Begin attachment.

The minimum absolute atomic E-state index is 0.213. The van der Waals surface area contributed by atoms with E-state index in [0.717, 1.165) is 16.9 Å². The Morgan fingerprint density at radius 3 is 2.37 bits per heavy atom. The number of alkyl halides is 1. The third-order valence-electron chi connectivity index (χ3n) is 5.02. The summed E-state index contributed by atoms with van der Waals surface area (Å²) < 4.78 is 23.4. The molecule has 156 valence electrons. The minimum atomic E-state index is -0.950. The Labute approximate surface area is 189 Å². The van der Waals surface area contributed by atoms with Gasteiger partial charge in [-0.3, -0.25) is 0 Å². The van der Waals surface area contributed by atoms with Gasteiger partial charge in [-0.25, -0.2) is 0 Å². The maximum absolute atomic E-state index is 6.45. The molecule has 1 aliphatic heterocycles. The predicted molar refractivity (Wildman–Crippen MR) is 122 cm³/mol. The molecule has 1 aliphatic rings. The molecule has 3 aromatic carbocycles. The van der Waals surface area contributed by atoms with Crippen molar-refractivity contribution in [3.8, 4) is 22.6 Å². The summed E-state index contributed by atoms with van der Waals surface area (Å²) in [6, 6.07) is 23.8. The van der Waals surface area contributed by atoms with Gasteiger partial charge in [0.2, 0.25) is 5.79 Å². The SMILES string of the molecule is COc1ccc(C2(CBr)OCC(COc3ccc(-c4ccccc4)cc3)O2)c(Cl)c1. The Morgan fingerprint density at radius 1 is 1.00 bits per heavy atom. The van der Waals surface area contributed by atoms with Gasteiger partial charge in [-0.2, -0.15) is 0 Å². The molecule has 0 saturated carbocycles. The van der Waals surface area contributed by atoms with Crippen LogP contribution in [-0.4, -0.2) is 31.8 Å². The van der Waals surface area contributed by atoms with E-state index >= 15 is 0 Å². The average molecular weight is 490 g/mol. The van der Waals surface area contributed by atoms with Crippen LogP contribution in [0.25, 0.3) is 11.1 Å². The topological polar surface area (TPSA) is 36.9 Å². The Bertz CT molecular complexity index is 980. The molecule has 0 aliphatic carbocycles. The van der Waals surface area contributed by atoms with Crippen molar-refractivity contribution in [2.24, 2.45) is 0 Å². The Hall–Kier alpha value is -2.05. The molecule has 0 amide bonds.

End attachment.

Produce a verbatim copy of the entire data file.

The minimum absolute atomic E-state index is 0.213. The van der Waals surface area contributed by atoms with E-state index in [0.717, 1.165) is 16.9 Å². The Morgan fingerprint density at radius 3 is 2.37 bits per heavy atom. The number of alkyl halides is 1. The third-order valence-electron chi connectivity index (χ3n) is 5.02. The summed E-state index contributed by atoms with van der Waals surface area (Å²) < 4.78 is 23.4. The molecule has 156 valence electrons. The minimum atomic E-state index is -0.950. The Labute approximate surface area is 189 Å². The van der Waals surface area contributed by atoms with Gasteiger partial charge in [-0.3, -0.25) is 0 Å². The van der Waals surface area contributed by atoms with Gasteiger partial charge in [-0.25, -0.2) is 0 Å². The maximum absolute atomic E-state index is 6.45. The molecule has 1 aliphatic heterocycles. The predicted molar refractivity (Wildman–Crippen MR) is 122 cm³/mol. The molecule has 1 aliphatic rings. The molecule has 3 aromatic carbocycles. The van der Waals surface area contributed by atoms with Crippen molar-refractivity contribution in [3.8, 4) is 22.6 Å². The summed E-state index contributed by atoms with van der Waals surface area (Å²) in [6, 6.07) is 23.8. The van der Waals surface area contributed by atoms with Gasteiger partial charge in [0.2, 0.25) is 5.79 Å². The SMILES string of the molecule is COc1ccc(C2(CBr)OCC(COc3ccc(-c4ccccc4)cc3)O2)c(Cl)c1. The Morgan fingerprint density at radius 1 is 1.00 bits per heavy atom. The van der Waals surface area contributed by atoms with Gasteiger partial charge in [-0.2, -0.15) is 0 Å². The molecule has 0 saturated carbocycles. The van der Waals surface area contributed by atoms with Crippen LogP contribution in [-0.4, -0.2) is 31.8 Å². The van der Waals surface area contributed by atoms with E-state index >= 15 is 0 Å². The average molecular weight is 490 g/mol. The van der Waals surface area contributed by atoms with Crippen LogP contribution in [0.25, 0.3) is 11.1 Å². The topological polar surface area (TPSA) is 36.9 Å². The Bertz CT molecular complexity index is 980. The molecule has 0 aliphatic carbocycles. The van der Waals surface area contributed by atoms with Crippen molar-refractivity contribution in [2.24, 2.45) is 0 Å². The Hall–Kier alpha value is -2.05. The molecule has 0 amide bonds.